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Opinion: School choice in Wentzville would give local children the opportunity to succeed

  

The year 2020 only exacerbated the education gap that previously existed between various public school districts; the disparity that existed has only grown wider. That has been particularly evident here in Wentzville, where our school district has been slow to reopen classrooms to local students.

Just think what students from working families have lost out on from being forced to go online: They lose being able to go to school, to socialize, to receive a free or reduced meal, to participate in extracurricular activities. Meanwhile, parents who often work long hours also lost out on a student meal and the supervision for their child that schools provided. Furthermore, the technology requirements of online education can be very expensive. Some students’ home lives are ill-suited for online learning — at no fault of their own.

These glaring differences in the quality of education received by students based on their zip code and the wealth of their parents were bad enough in a regular year, but now we have reached the point where they can no longer be ignored. These disparities often exist along demographics, meaning that families that have historically been let down by the education system are only increasingly marginalized. Now is the time to act!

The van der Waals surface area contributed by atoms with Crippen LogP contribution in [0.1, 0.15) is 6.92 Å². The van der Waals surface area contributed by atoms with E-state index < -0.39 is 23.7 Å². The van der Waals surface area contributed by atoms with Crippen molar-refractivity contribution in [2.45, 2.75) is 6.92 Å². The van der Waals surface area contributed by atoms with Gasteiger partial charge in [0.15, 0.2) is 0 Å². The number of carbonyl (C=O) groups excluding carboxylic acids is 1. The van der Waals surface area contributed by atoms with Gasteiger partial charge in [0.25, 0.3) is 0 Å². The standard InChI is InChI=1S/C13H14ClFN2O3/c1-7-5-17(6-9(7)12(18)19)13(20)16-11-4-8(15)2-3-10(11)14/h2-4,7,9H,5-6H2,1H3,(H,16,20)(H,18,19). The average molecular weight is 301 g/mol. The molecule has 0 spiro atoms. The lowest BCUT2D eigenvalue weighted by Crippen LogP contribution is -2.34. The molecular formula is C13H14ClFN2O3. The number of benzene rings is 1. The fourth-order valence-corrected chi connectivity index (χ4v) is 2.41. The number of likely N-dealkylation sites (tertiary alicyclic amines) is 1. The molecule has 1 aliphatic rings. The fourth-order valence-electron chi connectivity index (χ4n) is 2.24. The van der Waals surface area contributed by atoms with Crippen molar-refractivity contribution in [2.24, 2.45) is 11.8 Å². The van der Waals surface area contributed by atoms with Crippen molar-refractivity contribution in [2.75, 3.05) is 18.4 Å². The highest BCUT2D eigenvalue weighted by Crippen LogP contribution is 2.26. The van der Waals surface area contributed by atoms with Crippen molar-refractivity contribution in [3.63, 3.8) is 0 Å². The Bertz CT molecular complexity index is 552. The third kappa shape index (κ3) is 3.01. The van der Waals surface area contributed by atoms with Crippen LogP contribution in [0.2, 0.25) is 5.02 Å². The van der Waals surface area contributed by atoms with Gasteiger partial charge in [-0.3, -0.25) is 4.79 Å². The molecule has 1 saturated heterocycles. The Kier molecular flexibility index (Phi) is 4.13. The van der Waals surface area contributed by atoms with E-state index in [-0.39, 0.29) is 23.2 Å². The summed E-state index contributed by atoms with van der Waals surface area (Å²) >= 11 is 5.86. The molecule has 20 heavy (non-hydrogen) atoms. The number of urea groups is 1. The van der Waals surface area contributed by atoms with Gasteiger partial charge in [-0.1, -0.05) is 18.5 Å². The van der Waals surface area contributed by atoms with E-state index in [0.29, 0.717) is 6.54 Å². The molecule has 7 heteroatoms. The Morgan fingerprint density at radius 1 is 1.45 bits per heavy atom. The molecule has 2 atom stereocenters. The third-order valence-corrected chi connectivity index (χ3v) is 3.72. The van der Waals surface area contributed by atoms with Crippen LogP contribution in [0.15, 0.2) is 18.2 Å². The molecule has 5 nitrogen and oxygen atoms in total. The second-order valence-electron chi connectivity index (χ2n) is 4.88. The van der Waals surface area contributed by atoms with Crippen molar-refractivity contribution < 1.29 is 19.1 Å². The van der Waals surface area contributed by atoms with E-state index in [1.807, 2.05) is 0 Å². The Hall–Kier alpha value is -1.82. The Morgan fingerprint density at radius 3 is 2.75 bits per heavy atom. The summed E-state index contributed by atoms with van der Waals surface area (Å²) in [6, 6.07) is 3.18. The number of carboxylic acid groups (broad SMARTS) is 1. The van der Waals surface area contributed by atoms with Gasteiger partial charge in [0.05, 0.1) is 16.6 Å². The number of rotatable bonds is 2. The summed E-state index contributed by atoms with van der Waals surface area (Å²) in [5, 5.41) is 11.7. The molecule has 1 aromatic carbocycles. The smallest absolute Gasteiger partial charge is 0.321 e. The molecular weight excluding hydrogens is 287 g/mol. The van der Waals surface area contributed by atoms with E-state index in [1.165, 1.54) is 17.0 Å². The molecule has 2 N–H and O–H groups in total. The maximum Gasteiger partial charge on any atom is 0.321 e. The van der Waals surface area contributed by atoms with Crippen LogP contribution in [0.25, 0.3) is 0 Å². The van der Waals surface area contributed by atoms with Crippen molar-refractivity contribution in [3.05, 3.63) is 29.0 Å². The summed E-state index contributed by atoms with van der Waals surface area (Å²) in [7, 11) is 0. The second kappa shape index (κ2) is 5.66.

That is why Missourians of all stripes should support education reform, particularly charter school expansion and Education Savings Accounts (ESA). Charter schools are schools that receive public funding, but that operate outside the traditional state school system. Instead, the state “charters” the school with an education mission. The school receives public funding and goes about the business of educating students. Charter schools have proven invaluable in areas with failing school districts: Students who once had no choice but to attend a failing school are given hope in the form of a functioning charter school. Currently, the number of charter schools in the state are extremely limited. That is why the legislature should go about reforming current restrictions and allow for expansion.

Education Savings Accounts (ESA) from the state of Missouri would be like scholarships for families to flee failing school districts or those who are not meeting their educational needs — such as, not providing an in-classroom education to those that really need it.

I am thankful for the bold vision of education reform that House Speaker Rob Vescovo highlighted in his speech starting the Missouri Legislative session. He is joined and supported by our local state Rep. Justin Hill in these efforts.

Speaker Vescovo knows firsthand just how vital a good education is and just how hard it can be for students with unique needs to get the care and attention they need in a one-size-fits-all school system.

Right now, some school districts are setting up students to fail because they just cannot meet the needs of their students by providing in-classroom education. Education reform will change the current status quo of failure for some into one that gives hope to all Missouri families.